26 March, 2016

Connect to your server in your LAN via your WAN url: an openWRT solution.

So, I run my own ownCloud. Figures, right?

Can't reach the server from the LAN

Of course, I sync files on my desktop between my laptop and phone. The desktop client is setup with the IP address of the server in my living room. But my phone and laptop, configured to connect to my public, DynDNS URL (so they work when I'm traveling), can't connect from the home network. Triple-uncool. I like my photos from my phone to by auto-uploaded when I connect to wifi at home; and more importantly my laptop should sync when I get home from travel!

Danimo blamed my router - a Cisco (Linksys) E4200. That was (once upon a time) an expensive, high-end router. Sadly, having been abandoned by its manufacturer, it has become an expensive, high-end liability. I can't even log into the administration interface, browsers tell me that the connection is insecure. There are more issues, like the slow WLAN-LAN transfer speeds I experienced and I'm not even talking about security here. Linus once eloquently expressed his feelings towards NVIDIA, a resentment I now feel towards CISCO.

openWRT to the rescue

I learned my lesson. No router not able to run an open source firmware will get in my house. While I don't feel any need whatsoever to fiddle with things that do their job, Linksys screwed up here: they left me on broken software long before I had any need for new hardware.

After some digging, I learned that TP-Link has been (mostly inadvertently) a decent citizen for OpenWRT fans. So, even if they'd abandon their router like Linksys/Cisco did, there was a future. I bought a TP-Link Archer C7. Affordable and it can run OpenWRT.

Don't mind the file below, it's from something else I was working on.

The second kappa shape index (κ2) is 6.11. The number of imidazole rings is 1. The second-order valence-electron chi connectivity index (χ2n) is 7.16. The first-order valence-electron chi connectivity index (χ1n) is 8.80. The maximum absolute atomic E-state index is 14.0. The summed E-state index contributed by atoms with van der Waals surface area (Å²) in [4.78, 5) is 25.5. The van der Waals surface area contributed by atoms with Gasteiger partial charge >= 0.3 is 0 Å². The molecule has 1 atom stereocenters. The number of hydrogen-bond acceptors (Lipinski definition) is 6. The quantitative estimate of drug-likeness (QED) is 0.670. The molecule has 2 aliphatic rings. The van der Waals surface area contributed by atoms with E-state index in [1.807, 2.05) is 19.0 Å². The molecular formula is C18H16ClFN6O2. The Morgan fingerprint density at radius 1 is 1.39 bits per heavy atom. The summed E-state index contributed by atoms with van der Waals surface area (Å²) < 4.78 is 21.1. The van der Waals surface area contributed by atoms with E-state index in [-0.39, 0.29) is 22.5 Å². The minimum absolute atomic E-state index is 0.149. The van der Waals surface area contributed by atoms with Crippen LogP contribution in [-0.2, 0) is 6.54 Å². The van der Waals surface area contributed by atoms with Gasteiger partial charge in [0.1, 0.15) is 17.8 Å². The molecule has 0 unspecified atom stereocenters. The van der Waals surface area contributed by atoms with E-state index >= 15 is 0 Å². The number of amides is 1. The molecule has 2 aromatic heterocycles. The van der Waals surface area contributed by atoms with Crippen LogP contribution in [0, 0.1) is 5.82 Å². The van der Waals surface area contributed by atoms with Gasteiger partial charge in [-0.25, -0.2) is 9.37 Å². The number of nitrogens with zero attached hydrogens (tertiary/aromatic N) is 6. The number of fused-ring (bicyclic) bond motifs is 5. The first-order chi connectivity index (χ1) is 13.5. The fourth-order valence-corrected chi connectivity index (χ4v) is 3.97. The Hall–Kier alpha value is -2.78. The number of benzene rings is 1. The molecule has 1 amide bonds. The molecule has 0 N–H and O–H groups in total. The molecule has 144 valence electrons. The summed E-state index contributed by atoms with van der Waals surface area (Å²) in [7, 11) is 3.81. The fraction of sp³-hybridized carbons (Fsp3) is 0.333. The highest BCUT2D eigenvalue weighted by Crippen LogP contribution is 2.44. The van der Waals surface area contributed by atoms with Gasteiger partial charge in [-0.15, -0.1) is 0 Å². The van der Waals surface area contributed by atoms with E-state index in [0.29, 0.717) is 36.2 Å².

After setting it up initially, things worked. For a day. After that, no amount of fiddling could make it work again. Magic. Today I gave up on the original firmware and installed OpenWRT. It was easy - as easy as upgrading to a new TP-Link firmware: download the openWRT firmware, go to the upgrade interface, select it, hit start. A while later you ca visit the web interface. Which is a tad more complicated, but not much - and noticeably more capable. It didn't take me any longer than on the original firmware to set up my wifi and guest networks.

How to make it work

But it didn't solve the problem. I had to resort to a web search and found a neat trick, which I'm happy to share (assuming is your server on your LAN):
  • Log into your router over ssh
  • Add to your /etc/dnsmasq.conf file the following: address=/example.com/
  • Add to your /etc/hosts file: example.com
A few minutes later, things will work.

Essentially, the DNS provider in OpenWRT will provide your local server address to local clients... It thus breaks when you use another DNS than the one provided by the router via DHCP.

I'd be happy to hear from other and/or better solutions. Heck, this might only work for a day or might be horrible or maybe I changed something else which made it work. What do I know...